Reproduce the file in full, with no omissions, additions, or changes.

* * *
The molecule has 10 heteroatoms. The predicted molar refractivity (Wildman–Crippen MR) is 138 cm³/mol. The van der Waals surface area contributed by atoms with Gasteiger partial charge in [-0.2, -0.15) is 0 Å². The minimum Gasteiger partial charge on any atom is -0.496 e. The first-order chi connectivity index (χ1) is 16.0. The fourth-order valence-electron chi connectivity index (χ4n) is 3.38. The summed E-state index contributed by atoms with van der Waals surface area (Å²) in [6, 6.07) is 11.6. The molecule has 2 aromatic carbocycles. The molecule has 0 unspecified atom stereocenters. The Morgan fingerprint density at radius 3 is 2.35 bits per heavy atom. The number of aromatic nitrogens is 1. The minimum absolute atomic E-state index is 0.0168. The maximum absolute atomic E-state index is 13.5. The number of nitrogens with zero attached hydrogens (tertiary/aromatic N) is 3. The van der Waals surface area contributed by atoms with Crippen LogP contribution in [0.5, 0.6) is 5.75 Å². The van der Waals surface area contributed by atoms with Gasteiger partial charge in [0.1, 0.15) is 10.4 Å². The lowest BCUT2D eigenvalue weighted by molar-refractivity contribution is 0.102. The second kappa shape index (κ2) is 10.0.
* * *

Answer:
The molecule has 10 heteroatoms. The predicted molar refractivity (Wildman–Crippen MR) is 138 cm³/mol. The van der Waals surface area contributed by atoms with Gasteiger partial charge in [-0.2, -0.15) is 0 Å². The minimum Gasteiger partial charge on any atom is -0.496 e. The first-order chi connectivity index (χ1) is 16.0. The fourth-order valence-electron chi connectivity index (χ4n) is 3.38. The summed E-state index contributed by atoms with van der Waals surface area (Å²) in [6, 6.07) is 11.6. The molecule has 2 aromatic carbocycles. The molecule has 0 unspecified atom stereocenters. The Morgan fingerprint density at radius 3 is 2.35 bits per heavy atom. The number of aromatic nitrogens is 1. The minimum absolute atomic E-state index is 0.0168. The maximum absolute atomic E-state index is 13.5. The number of nitrogens with zero attached hydrogens (tertiary/aromatic N) is 3. The van der Waals surface area contributed by atoms with Crippen LogP contribution in [0.5, 0.6) is 5.75 Å². The van der Waals surface area contributed by atoms with Gasteiger partial charge in [0.1, 0.15) is 10.4 Å². The lowest BCUT2D eigenvalue weighted by molar-refractivity contribution is 0.102. The second kappa shape index (κ2) is 10.0.